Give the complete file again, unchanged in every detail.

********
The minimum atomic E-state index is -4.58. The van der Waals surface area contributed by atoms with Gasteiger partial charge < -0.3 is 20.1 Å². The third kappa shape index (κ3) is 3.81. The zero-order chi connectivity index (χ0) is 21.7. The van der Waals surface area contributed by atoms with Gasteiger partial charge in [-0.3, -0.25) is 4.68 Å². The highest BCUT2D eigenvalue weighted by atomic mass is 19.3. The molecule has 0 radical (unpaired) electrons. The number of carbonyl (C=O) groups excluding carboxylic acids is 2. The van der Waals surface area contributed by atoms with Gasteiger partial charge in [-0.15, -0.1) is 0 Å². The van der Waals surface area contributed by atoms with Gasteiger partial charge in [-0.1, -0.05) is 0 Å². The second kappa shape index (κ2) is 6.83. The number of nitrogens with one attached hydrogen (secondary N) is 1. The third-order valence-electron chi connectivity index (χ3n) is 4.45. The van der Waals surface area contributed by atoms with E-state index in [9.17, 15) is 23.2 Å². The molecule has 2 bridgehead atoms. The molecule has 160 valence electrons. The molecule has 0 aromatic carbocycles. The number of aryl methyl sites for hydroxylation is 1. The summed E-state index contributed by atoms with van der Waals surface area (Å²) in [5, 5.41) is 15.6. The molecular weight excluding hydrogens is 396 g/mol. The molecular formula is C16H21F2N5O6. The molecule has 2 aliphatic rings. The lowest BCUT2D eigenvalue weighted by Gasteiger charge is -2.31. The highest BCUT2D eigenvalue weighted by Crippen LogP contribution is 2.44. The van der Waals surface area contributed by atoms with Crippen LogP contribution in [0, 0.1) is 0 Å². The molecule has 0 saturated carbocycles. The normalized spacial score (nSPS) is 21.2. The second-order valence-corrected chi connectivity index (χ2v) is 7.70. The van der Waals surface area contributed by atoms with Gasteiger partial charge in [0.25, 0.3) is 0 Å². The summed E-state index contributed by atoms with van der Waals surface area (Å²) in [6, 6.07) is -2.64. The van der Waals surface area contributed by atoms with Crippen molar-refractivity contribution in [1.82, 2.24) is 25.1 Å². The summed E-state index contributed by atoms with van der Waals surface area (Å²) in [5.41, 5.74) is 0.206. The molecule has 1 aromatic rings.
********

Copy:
The minimum atomic E-state index is -4.58. The van der Waals surface area contributed by atoms with Gasteiger partial charge < -0.3 is 20.1 Å². The third kappa shape index (κ3) is 3.81. The zero-order chi connectivity index (χ0) is 21.7. The van der Waals surface area contributed by atoms with Gasteiger partial charge in [-0.3, -0.25) is 4.68 Å². The highest BCUT2D eigenvalue weighted by atomic mass is 19.3. The molecule has 0 radical (unpaired) electrons. The number of carbonyl (C=O) groups excluding carboxylic acids is 2. The van der Waals surface area contributed by atoms with Gasteiger partial charge in [-0.15, -0.1) is 0 Å². The van der Waals surface area contributed by atoms with Gasteiger partial charge in [-0.1, -0.05) is 0 Å². The second kappa shape index (κ2) is 6.83. The number of nitrogens with one attached hydrogen (secondary N) is 1. The third-order valence-electron chi connectivity index (χ3n) is 4.45. The van der Waals surface area contributed by atoms with E-state index in [9.17, 15) is 23.2 Å². The molecule has 2 bridgehead atoms. The molecule has 160 valence electrons. The molecule has 0 aromatic carbocycles. The number of aryl methyl sites for hydroxylation is 1. The summed E-state index contributed by atoms with van der Waals surface area (Å²) in [5, 5.41) is 15.6. The molecular weight excluding hydrogens is 396 g/mol. The molecular formula is C16H21F2N5O6. The molecule has 2 aliphatic rings. The lowest BCUT2D eigenvalue weighted by Gasteiger charge is -2.31. The highest BCUT2D eigenvalue weighted by Crippen LogP contribution is 2.44. The van der Waals surface area contributed by atoms with Crippen LogP contribution in [0, 0.1) is 0 Å². The molecule has 0 saturated carbocycles. The normalized spacial score (nSPS) is 21.2. The second-order valence-corrected chi connectivity index (χ2v) is 7.70. The van der Waals surface area contributed by atoms with Gasteiger partial charge in [0.25, 0.3) is 0 Å². The summed E-state index contributed by atoms with van der Waals surface area (Å²) in [6, 6.07) is -2.64. The van der Waals surface area contributed by atoms with Crippen molar-refractivity contribution in [1.82, 2.24) is 25.1 Å². The summed E-state index contributed by atoms with van der Waals surface area (Å²) in [5.41, 5.74) is 0.206. The molecule has 1 aromatic rings.